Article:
Which is all the more reason that Iceland, which is not yet an EU member, might want to reconsider its position. As a condition of membership, Iceland is being required to endorse an agreement in which it would reimburse Dutch and British depositors who lost money in the collapse of IceSave, an offshore division of Iceland's leading private bank. Eva Joly, a Norwegian-French magistrate hired to investigate the Icelandic bank collapse, calls it blackmail. She warns that succumbing to the EU's demands will drain Iceland of its resources and its people, who are being forced to emigrate to find work.
Latvia is a member of the EU and is expected to adopt the Euro, but it has not yet reached that stage. Meanwhile, the EU and IMF have told the government to borrow foreign currency to stabilize the exchange rate of the local currency, in order to help borrowers pay mortgages taken out in foreign currencies from foreign banks. As a condition of IMF funding, the usual government cutbacks are also being required. Nils Muiznieks, head of the Advanced Social and Political Research Institute in Riga, Latvia, complained:
"The rest of the world is implementing stimulus packages ranging from anywhere between one percent and ten percent of GDP but at the same time, Latvia has been asked to make deep cuts in spending - a total of about 38 percent this year in the public sector - and raise taxes to meet budget shortfalls."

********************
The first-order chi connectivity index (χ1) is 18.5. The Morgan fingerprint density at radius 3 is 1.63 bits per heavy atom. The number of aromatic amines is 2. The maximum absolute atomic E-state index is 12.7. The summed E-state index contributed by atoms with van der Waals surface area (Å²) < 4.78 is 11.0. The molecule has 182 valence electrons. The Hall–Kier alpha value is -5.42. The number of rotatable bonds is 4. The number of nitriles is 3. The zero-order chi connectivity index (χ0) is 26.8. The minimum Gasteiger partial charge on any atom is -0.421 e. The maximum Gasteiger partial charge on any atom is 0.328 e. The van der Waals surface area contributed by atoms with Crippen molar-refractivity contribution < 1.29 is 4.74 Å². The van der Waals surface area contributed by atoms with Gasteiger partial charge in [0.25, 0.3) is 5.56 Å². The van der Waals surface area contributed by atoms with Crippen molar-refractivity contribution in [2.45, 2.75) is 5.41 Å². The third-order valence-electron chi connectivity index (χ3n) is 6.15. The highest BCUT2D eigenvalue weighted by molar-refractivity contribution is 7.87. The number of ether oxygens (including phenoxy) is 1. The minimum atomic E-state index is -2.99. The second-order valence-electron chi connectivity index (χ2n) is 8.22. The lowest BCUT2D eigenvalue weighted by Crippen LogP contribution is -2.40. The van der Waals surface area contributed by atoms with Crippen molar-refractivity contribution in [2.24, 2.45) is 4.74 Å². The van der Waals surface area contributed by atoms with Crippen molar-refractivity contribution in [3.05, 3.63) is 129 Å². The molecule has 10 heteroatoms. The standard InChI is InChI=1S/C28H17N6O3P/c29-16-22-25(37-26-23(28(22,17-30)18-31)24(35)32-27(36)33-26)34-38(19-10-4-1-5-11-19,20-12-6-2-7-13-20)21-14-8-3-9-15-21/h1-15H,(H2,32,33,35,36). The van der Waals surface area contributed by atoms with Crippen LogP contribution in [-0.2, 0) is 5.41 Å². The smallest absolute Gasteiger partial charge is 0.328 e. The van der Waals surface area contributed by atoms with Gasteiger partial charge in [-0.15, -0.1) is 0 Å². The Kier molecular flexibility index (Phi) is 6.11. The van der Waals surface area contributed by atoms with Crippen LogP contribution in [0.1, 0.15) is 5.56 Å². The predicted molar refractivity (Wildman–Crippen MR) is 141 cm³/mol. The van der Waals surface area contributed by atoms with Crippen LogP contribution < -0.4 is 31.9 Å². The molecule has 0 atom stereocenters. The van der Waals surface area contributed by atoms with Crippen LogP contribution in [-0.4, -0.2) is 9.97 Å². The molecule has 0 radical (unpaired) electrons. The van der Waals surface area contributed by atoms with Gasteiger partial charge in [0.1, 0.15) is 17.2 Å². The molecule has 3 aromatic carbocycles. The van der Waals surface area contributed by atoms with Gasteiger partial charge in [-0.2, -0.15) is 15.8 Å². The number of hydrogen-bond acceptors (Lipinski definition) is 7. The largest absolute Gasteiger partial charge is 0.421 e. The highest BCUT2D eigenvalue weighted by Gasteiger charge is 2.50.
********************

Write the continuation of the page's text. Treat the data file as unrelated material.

In November, the Latvian government adopted its harshest budget of recent years, with cuts of nearly 11%. The government had already raised taxes, slashed public spending and government wages, and shut dozens of schools and hospitals. As a result, the national bank forecasts a 17.5% decline in the economy this year, just when it needs a productive economy to get back on its feet. In Iceland, the economy contracted by 7.2% during the third quarter, the biggest fall on record. As in other countries squeezed by neo-liberal tourniquets on productivity, employment and output are being crippled, bringing these economies to their knees.
The cynical view is that that may have been the intent. Instead of helping post-Soviet nations develop self-reliant economies, writes Marshall Auerback, "the West has viewed them as economic oysters to be broken up to indebt them in order to extract interest charges and capital gains, leaving them empty shells."
But the people are not submitting quietly to all this. In Latvia last week, while the Parliament debated what to do about the nation's debt, thousands of demonstrating students and teachers filled the streets, protesting the closing of a hundred schools and reductions in teacher salaries of up to 60%. Demonstrators held signs saying, "They have sold their souls to the devil" and "We are against poverty." In the Iceland Parliament, the IceSave debate had been going on for over 140 hours at last report, a new record; and a growing portion of the population opposes underwriting a debt they believe the government does not owe.